I went to two red carpet premieres the other night, which were really exciting because they were the actual premieres with the filmmakers and cast present, unlike the My Blueberry Nights screening I saw. The first was a Russian film that translates to The Banishment. The cinematography is beautiful, the acting is strong (especially by Maria Bonnevie, who looked even more gorgeous in person), and the sound blew me away. Unfortunately, it’s really long, and I was so bored by the actual story. Immediately after that, I saw Boarding Gate, starring Asia Argento and a really fat Michael Madsen. Boarding Gate is perhaps the worst film I’ve ever seen in my life. If not the worst, it’s definitely in the top three. For awhile, it was amusingly bad, but it was just torture by the end. The plot is muddled, the lighting is terrible and inconsistent, and the acting is miserable. These characters are the most unsympathetic people ever. There were these painfully long dialogue sequences between Madsen and Argento that seem like preschool imitations of Mamet or Tarantino. The sex and fight scenes (sometimes one in the same) were awkwardly choreographed, and I’ve never seen two more uninspired performances. Michael Madsen has really let himself go. I know it’s cruel, but he looks like he ate Orson Welles in A Touch of Evil. And Asia Argento strapping a belt around his neck in some sort of bizarre foreplay is an image I’ll be seeing in my nightmares for a long time. Speaking of Michael Madsen...

Yes, I actually got to take a picture with Michael Madsen.
That's me on the left.
It was surreal, to say the least. :)

Thankfully, I cleansed my film palate today with the Coen Brothers’ No Country for Old Men. It is a brilliant, possibly even perfect, film (P.S. It IS perfect.). I’m so happy that the Coen Brothers are back in top form, because I was really disappointed with The Ladykillers. Actually, I hated The Ladykillers so much that I walked out of it. No Country for Old Men is very slow, deliberate, and sprawling – quiet and contemplative, but also violent, visceral, and intense. This is what cinema should be. It devastates me that I still managed to fall asleep during it (very minimally, at least). There is nothing boring about it, and I was loving it, so it kills me. That proves how exhausted I am. I’m not doing myself or these films justice.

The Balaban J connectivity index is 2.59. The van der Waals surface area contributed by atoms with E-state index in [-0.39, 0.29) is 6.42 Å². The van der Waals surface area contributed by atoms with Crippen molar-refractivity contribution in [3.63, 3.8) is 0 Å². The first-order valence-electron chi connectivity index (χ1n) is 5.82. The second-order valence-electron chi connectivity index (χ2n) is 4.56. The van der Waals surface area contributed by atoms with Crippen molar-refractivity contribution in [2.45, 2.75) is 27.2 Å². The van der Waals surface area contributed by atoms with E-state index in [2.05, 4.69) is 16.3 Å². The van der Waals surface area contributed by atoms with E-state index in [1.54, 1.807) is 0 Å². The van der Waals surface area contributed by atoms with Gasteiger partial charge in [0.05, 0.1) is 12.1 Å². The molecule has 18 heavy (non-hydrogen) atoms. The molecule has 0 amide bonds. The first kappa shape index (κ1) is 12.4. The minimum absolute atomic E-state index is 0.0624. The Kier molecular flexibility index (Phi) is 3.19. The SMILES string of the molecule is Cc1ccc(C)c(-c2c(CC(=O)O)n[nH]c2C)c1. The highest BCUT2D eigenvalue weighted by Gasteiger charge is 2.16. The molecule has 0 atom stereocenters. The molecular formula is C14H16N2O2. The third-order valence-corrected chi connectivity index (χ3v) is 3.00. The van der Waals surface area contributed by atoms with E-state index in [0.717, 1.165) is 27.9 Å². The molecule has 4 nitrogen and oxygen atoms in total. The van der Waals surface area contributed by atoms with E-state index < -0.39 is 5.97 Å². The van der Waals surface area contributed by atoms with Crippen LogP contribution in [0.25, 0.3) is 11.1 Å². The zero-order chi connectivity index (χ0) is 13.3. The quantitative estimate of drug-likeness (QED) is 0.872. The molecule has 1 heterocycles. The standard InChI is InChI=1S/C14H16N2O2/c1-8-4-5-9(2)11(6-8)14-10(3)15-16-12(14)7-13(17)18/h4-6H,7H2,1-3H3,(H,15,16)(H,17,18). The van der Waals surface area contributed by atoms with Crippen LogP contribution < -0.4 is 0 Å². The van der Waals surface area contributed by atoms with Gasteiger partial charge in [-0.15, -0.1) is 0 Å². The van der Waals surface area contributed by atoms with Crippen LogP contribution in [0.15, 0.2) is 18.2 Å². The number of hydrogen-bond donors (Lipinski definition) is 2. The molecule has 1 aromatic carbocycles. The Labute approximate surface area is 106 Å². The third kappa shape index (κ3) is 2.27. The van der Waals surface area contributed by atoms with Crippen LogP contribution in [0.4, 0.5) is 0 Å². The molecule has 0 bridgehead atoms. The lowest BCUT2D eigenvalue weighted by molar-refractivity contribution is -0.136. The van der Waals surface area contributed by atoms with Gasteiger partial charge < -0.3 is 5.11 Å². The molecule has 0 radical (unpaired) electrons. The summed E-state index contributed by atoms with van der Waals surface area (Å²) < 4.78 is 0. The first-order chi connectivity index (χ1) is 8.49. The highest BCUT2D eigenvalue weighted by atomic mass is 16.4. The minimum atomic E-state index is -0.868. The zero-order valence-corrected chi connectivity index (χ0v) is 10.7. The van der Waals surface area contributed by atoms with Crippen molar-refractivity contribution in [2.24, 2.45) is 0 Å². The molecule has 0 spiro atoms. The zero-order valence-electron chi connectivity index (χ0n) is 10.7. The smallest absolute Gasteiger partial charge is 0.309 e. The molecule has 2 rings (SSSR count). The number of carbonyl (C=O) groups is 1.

The cinematography and the sound (including a wonderful use of silence as an important element of sound) are mind-blowing. And the acting is unbelievable. Tommy Lee Jones has definitely found his niche in these sorts of wise sheriff roles, but here he does it with much more depth and sensitivity. Josh Brolin, who I absolutely adored in Planet Terror, is sympathetic and commanding, Kelly Macdonald is sweet and heartbreaking, and Woody Harrelson is wonderful as always. But Javier Bardem delivers the most astounding and powerful performance of all. He is mesmerizing as a homicidal sociopath. He’s charming and smooth, which makes his violence even more frightening. He’s really quite terrifying. Bardem is genius in this role, and it is an Oscar-worthy performance. I really want to see it again when they repeat all of the films at the end of the festival. This time, I won’t fall asleep. I think No Country for Old Men will win the Palme d’Or. From what I’ve seen, it deserves it. Bravo, Joel and Ethan. (Addendum: No Country for Old Men did NOT win the Palme d'Or. Tsk, tsk.) Another update: I did see No Country for Old Men again at the end of the festival. I have seen it again since it was released. It's still perfect. I'll save that for a special review, though.

So, that's all. It was really hard to find time to write there. But I did see a lot of films - I think 17 was my final count - some awesome, and some were Boarding Gate. But I had a blast. :)